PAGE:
The Happy Animal: Bambi or Bessie?

“Happy, happy, what’s all this happiness talk,” my mother said. I had not expected such a negative reaction. My mother grew up in a country where happiness, historically, was not an option. It was seldom discussed. Being happy was not a good goal in life. “It’s all about safety,” my mother concluded.

Turns out, my mother’s philosophy echoes not only her upbringing, but historical attitudes. Darrin McMahon, a professor of history at Florida State University and the author of “Happiness, A History,” writes:

    Americans today consider happiness not only something that would be nice to have, but something that we really ought to have […] it is also a relatively recent idea in the West which dates from the 17th and 18th centuries, a time that ushered in a dramatic shift in what human beings could legitimately hope to expect in and from their lives. People prior to the late 17th century thought happiness was a matter of luck or virtue or divine favor. Today we think of happiness as a right and a skill that can be developed.

It’s only recently that I’ve seen happiness addressed in science. The name that comes to mind is Martin E.P. Seligman, Ph.D., who “works on positive psychology, learned helplessness, depression, and on optimism and pessimism.”

Concerns about whether our animals are happy followed. In 2004, new dressage rules added the requirement that dressage judges were to judge if a horse in a dressage show was “happy” as well as judge the other aspects of performance. I believe this rule has been dropped since, due to the inability for a judge to know if a horse is happily performing or not, at least not based on observing the performance itself.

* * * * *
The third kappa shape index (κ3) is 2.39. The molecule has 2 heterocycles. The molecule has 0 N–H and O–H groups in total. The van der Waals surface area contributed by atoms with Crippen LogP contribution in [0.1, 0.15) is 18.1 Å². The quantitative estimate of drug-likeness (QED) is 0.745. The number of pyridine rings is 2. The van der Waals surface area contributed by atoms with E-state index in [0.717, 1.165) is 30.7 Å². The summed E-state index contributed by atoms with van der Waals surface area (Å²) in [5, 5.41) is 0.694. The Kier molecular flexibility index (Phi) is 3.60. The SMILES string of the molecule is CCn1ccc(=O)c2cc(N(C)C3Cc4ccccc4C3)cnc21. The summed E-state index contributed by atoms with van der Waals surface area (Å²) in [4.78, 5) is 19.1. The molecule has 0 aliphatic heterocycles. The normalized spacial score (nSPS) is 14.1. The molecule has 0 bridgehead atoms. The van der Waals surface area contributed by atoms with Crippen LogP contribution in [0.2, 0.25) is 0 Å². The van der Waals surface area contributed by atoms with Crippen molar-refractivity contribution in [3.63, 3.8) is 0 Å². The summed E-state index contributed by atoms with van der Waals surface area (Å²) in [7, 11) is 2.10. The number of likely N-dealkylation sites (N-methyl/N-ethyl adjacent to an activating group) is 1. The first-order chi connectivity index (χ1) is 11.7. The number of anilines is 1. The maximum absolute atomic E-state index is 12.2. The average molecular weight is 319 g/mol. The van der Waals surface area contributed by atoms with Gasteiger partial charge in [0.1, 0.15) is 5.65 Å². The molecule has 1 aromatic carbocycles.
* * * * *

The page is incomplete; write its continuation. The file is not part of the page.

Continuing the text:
Can we know?
So how do we evaluate animal happiness? Are wild animals happier than wild animals held in captivity? What about domestic animals?

“We have no evidence whatsoever that wild animals are, in any way, happier than domesticated ones which are treated well,” writes Christie Wilcox in her guest blog post for Scientific American, Bambi or Bessie: Are wild animals happier?

As an animal owner (or do they own me?) I am happy to read that science supports the fact that our domestic animals can be content. No surprise, really, we knew that — given the dangers of living in the wild, animals might choose to live in the proximity of humans or life as a domestic.

Wilcox explains her conclusion, based on what can be measured and evaluated by the objective scientific method: since we cannot measure happiness, the closest guide we have is measuring levels of stress hormones: